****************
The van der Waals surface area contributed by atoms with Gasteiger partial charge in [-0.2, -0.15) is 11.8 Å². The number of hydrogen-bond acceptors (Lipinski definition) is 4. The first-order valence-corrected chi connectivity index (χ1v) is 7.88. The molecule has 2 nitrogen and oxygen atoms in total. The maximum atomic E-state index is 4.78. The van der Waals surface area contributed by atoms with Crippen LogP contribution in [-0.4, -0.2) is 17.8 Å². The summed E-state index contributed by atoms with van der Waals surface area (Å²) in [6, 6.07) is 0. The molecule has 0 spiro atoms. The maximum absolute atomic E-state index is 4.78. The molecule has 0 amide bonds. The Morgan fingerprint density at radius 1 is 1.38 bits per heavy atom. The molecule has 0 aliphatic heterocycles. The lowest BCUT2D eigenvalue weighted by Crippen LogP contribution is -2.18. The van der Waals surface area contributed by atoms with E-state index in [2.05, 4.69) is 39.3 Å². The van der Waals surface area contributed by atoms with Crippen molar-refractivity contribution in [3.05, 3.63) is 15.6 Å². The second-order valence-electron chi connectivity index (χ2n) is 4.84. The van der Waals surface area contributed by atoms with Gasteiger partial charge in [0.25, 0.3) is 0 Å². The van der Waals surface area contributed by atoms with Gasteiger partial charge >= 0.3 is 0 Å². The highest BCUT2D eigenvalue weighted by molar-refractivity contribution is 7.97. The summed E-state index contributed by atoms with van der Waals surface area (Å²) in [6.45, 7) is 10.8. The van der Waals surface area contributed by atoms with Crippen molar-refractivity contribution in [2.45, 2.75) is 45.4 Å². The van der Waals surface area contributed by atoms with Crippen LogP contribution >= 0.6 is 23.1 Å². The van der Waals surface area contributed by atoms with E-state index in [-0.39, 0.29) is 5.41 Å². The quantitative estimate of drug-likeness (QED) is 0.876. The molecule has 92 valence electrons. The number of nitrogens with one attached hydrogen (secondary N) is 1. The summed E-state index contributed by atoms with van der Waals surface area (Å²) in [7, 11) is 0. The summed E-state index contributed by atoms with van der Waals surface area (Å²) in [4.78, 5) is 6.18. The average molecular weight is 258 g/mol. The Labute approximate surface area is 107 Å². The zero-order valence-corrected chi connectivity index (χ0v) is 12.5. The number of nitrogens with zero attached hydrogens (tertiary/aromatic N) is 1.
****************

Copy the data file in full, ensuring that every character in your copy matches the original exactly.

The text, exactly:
The van der Waals surface area contributed by atoms with Gasteiger partial charge in [-0.2, -0.15) is 11.8 Å². The number of hydrogen-bond acceptors (Lipinski definition) is 4. The first-order valence-corrected chi connectivity index (χ1v) is 7.88. The molecule has 2 nitrogen and oxygen atoms in total. The maximum atomic E-state index is 4.78. The van der Waals surface area contributed by atoms with Crippen LogP contribution in [-0.4, -0.2) is 17.8 Å². The summed E-state index contributed by atoms with van der Waals surface area (Å²) in [6, 6.07) is 0. The molecule has 0 spiro atoms. The maximum absolute atomic E-state index is 4.78. The molecule has 0 amide bonds. The Morgan fingerprint density at radius 1 is 1.38 bits per heavy atom. The molecule has 0 aliphatic heterocycles. The lowest BCUT2D eigenvalue weighted by Crippen LogP contribution is -2.18. The van der Waals surface area contributed by atoms with E-state index in [2.05, 4.69) is 39.3 Å². The van der Waals surface area contributed by atoms with Crippen molar-refractivity contribution in [3.05, 3.63) is 15.6 Å². The second-order valence-electron chi connectivity index (χ2n) is 4.84. The van der Waals surface area contributed by atoms with Gasteiger partial charge in [0.25, 0.3) is 0 Å². The van der Waals surface area contributed by atoms with Gasteiger partial charge >= 0.3 is 0 Å². The highest BCUT2D eigenvalue weighted by molar-refractivity contribution is 7.97. The summed E-state index contributed by atoms with van der Waals surface area (Å²) in [6.45, 7) is 10.8. The van der Waals surface area contributed by atoms with Crippen molar-refractivity contribution in [2.45, 2.75) is 45.4 Å². The van der Waals surface area contributed by atoms with Crippen LogP contribution >= 0.6 is 23.1 Å². The van der Waals surface area contributed by atoms with E-state index in [-0.39, 0.29) is 5.41 Å². The quantitative estimate of drug-likeness (QED) is 0.876. The molecule has 92 valence electrons. The number of nitrogens with one attached hydrogen (secondary N) is 1. The summed E-state index contributed by atoms with van der Waals surface area (Å²) in [7, 11) is 0. The summed E-state index contributed by atoms with van der Waals surface area (Å²) in [4.78, 5) is 6.18. The average molecular weight is 258 g/mol. The Labute approximate surface area is 107 Å². The zero-order valence-corrected chi connectivity index (χ0v) is 12.5. The number of nitrogens with zero attached hydrogens (tertiary/aromatic N) is 1.